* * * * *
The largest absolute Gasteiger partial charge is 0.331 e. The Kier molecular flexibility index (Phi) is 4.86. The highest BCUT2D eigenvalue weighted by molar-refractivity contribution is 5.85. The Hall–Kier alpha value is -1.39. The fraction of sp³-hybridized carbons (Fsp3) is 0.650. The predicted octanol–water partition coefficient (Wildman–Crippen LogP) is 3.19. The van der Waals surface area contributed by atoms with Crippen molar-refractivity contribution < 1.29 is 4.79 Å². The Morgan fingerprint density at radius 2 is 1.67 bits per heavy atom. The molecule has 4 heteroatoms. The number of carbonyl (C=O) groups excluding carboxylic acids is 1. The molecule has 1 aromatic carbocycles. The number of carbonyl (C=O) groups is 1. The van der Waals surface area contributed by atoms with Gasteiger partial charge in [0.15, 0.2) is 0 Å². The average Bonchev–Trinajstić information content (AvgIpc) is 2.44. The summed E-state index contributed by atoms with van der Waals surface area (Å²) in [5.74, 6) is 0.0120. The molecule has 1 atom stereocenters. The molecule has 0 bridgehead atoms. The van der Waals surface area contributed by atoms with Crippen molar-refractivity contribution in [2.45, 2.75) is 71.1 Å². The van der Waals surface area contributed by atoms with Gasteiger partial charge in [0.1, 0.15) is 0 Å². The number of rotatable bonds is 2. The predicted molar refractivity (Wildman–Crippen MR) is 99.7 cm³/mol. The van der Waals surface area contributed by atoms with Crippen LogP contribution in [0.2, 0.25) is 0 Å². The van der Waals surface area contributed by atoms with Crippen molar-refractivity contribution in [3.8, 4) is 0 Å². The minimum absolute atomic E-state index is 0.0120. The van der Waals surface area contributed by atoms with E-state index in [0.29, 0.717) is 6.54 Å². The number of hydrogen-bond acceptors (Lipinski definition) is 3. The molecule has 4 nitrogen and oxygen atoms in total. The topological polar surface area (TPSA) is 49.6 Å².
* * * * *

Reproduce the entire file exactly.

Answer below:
The largest absolute Gasteiger partial charge is 0.331 e. The Kier molecular flexibility index (Phi) is 4.86. The highest BCUT2D eigenvalue weighted by molar-refractivity contribution is 5.85. The Hall–Kier alpha value is -1.39. The fraction of sp³-hybridized carbons (Fsp3) is 0.650. The predicted octanol–water partition coefficient (Wildman–Crippen LogP) is 3.19. The van der Waals surface area contributed by atoms with Crippen molar-refractivity contribution < 1.29 is 4.79 Å². The Morgan fingerprint density at radius 2 is 1.67 bits per heavy atom. The molecule has 4 heteroatoms. The number of carbonyl (C=O) groups excluding carboxylic acids is 1. The molecule has 1 aromatic carbocycles. The number of carbonyl (C=O) groups is 1. The van der Waals surface area contributed by atoms with Gasteiger partial charge in [0.15, 0.2) is 0 Å². The average Bonchev–Trinajstić information content (AvgIpc) is 2.44. The summed E-state index contributed by atoms with van der Waals surface area (Å²) in [5.74, 6) is 0.0120. The molecule has 1 atom stereocenters. The molecule has 0 bridgehead atoms. The van der Waals surface area contributed by atoms with Crippen molar-refractivity contribution in [2.45, 2.75) is 71.1 Å². The van der Waals surface area contributed by atoms with Gasteiger partial charge in [0.1, 0.15) is 0 Å². The number of rotatable bonds is 2. The predicted molar refractivity (Wildman–Crippen MR) is 99.7 cm³/mol. The van der Waals surface area contributed by atoms with Crippen LogP contribution in [0.2, 0.25) is 0 Å². The van der Waals surface area contributed by atoms with Crippen molar-refractivity contribution in [3.8, 4) is 0 Å². The minimum absolute atomic E-state index is 0.0120. The van der Waals surface area contributed by atoms with E-state index in [0.29, 0.717) is 6.54 Å². The number of hydrogen-bond acceptors (Lipinski definition) is 3. The molecule has 4 nitrogen and oxygen atoms in total. The topological polar surface area (TPSA) is 49.6 Å².